the M.S. Aurelia, an Italian
ship. Oh board, they met
the crew, their counselors,
and their traveling compan­
The first stop for the ship was
Puerto Rico. They had three days
to see the city. Some of the girls
stayed in homes opened to them
by the people of Puerto Rico.
Cinda stayed with the Castellan-
ous family. The family consisted
of one daughter Cinda’s age and
the mother and the father.
The most unusual thing about
these people was that they were
never in a hurry.
“We would get ready to
go out an hour early, then
we would sit and talk until
we had to go!” recalls Cinda.
“My family could speak
English, but usually spoke
Spanish, and the daughter
would translate for me."
“In Puerto Rico we could use
our own money and most people
spoke English, but in the other
countries we had more trouble
with the language,” according to
Joanna, “We used sign language
a lot!”
Cinda summed up the trip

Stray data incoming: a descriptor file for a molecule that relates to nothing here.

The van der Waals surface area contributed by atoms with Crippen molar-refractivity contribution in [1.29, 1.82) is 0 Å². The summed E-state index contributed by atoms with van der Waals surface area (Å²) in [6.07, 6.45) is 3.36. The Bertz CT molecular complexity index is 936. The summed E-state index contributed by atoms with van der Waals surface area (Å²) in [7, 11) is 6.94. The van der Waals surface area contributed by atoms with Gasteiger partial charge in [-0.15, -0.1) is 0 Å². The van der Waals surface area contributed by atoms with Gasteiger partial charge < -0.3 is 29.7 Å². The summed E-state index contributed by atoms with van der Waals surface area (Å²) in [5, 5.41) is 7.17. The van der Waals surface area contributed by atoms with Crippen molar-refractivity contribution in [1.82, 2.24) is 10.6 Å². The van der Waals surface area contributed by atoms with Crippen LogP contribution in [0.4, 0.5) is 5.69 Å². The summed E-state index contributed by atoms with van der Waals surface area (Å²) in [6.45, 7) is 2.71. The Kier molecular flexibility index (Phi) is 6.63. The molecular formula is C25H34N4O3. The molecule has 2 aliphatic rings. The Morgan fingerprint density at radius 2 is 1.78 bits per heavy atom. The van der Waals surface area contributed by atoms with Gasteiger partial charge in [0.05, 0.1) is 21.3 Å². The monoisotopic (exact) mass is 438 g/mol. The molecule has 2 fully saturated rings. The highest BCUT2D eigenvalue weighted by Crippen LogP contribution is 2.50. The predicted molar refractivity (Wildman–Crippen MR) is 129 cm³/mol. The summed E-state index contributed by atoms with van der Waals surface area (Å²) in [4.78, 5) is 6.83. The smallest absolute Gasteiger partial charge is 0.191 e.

like this, “From Colombia,
with her dirty fishing vil­
lages, boys in dugout ca-
Stuckey to direct
activities office
“As activities director, work­
ing with the executive council is
one of my primary jobs, and I
am looking forward to working
with this year’s fall student body
officers,” stated John Stuckey
Mr. Stuckey is taking the place
of James Schell as activities di­
Mr. Stuckey then explained the
purpose of the executive council
as “to serve as a liaison between
student body and school admin­
Concerning the General Coun­
cil, Mr. Stuckey said, “It is
highly desirable and can be an
effective body for student legis­
lation. It is in the General Coun­
cil where the students really
voice their opinions.”
Mr. Stuckey meets with the